Oct 23 — On Wednesday, NBC News reported on a man who helped the Pentagon develop the Islamic chaplains program for the U.S. armed forces, a man who was later stopped with hundreds of thousands of dollars in his possession — and some serious questions about his background. Now there is more, and if federal prosecutors are right, this is a man who moved from the shadowy world of terrorism to the centers of power in Washington and back again.
Abdurahman Alamoudi, a consultant to the Pentagon on the chaplain program for more than a decade, is now accused of helping Osama bin Laden and Hamas.
Court documents filed late Wednesday night claim Alamoudi has provided “financial support to Hamas” and “financial support to fronts for al-Qaida.”
One of the groups allegedly tied to Alamoudi is a charity that gave a Virginia post office as its address. Alamoudi was the charity’s vice president. Who founded it? Abdullah bin Laden, Osama bin Laden’s nephew.
Also ringing alarms: Alamoudi’s Palm Pilot, which the government claims included the names and numbers of six designated global terrorists.
Terrorism expert and NBC News analyst Steve Emerson said, “The public face of Mr. Alamoudi was 180 degrees different from the private face. And the private face clearly showed that he was involved or directed fund-raising for Hamas, fund-raising for other terrorist groups.”
The government also alleges Alamoudi had a Swiss bank account and $2.2 million in unreported income, on which he failed to pay taxes.
Thursday, Alamoudi’s lawyer said he never supported any terrorist group and that Osama bin Laden has dozens of nephews who have nothing to do with al-Qaida.
Yet, in an audiotape of a conversation obtained by NBC News, Alamoudi seems to embrace violence and suggests al-Qaida should choose better targets: (Translated) “I prefer to hit a Zionist target in America or Europe or elsewhere.”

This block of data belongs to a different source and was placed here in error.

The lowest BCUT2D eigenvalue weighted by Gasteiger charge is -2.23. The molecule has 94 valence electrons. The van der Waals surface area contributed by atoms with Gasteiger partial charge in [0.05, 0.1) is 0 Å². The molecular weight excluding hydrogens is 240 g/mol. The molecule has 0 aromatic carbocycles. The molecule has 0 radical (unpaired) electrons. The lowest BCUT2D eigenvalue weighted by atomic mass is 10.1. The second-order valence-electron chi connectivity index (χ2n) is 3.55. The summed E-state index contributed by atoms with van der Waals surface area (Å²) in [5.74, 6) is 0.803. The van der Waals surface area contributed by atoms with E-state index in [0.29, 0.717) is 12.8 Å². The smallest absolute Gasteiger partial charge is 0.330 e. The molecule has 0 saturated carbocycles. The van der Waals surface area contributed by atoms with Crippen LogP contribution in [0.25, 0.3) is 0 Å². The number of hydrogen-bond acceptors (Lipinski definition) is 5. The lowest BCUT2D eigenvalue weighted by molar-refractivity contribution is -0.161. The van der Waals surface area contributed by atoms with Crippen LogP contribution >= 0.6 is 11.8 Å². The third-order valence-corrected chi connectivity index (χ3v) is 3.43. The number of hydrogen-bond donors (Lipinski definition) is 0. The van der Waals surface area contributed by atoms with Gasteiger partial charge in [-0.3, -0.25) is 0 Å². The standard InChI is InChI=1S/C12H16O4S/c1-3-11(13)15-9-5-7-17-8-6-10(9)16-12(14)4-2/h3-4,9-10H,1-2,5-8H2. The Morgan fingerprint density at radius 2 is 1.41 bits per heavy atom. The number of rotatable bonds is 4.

Alamoudi’s lawyer said her client doesn’t remember saying such a thing and questioned the tape’s authenticity.
FAMILIAR FACE IN WASHINGTON
Over the years, Alamoudi has been a familiar face in Washington.
The Pentagon chose him to help select Muslim chaplains.
He met with President Clinton.
Made six trips to Muslim nations as a goodwill ambassador for the State Department.
Met with presidential candidate George W. Bush.
Last year, FBI Director Robert Mueller even spoke to an organization founded by Alamoudi, over the objections of some agents.
“Alamoudi himself was able not only to insinuate himself, but he put other people in place,” according to Steve Emerson.
These new allegations are contained in court documents arguing that Alamoudi should be held without bond until he goes on trial.
There are already at least three investigations of the chaplain program Alamoudi helped develop that are under way. Some individual Muslim chaplains also are under scrutiny. At a minimum, there will be big changes in how chaplains are vetted and selected.
Lisa Myers is NBC News’ senior investigative reporter, based in Washington.
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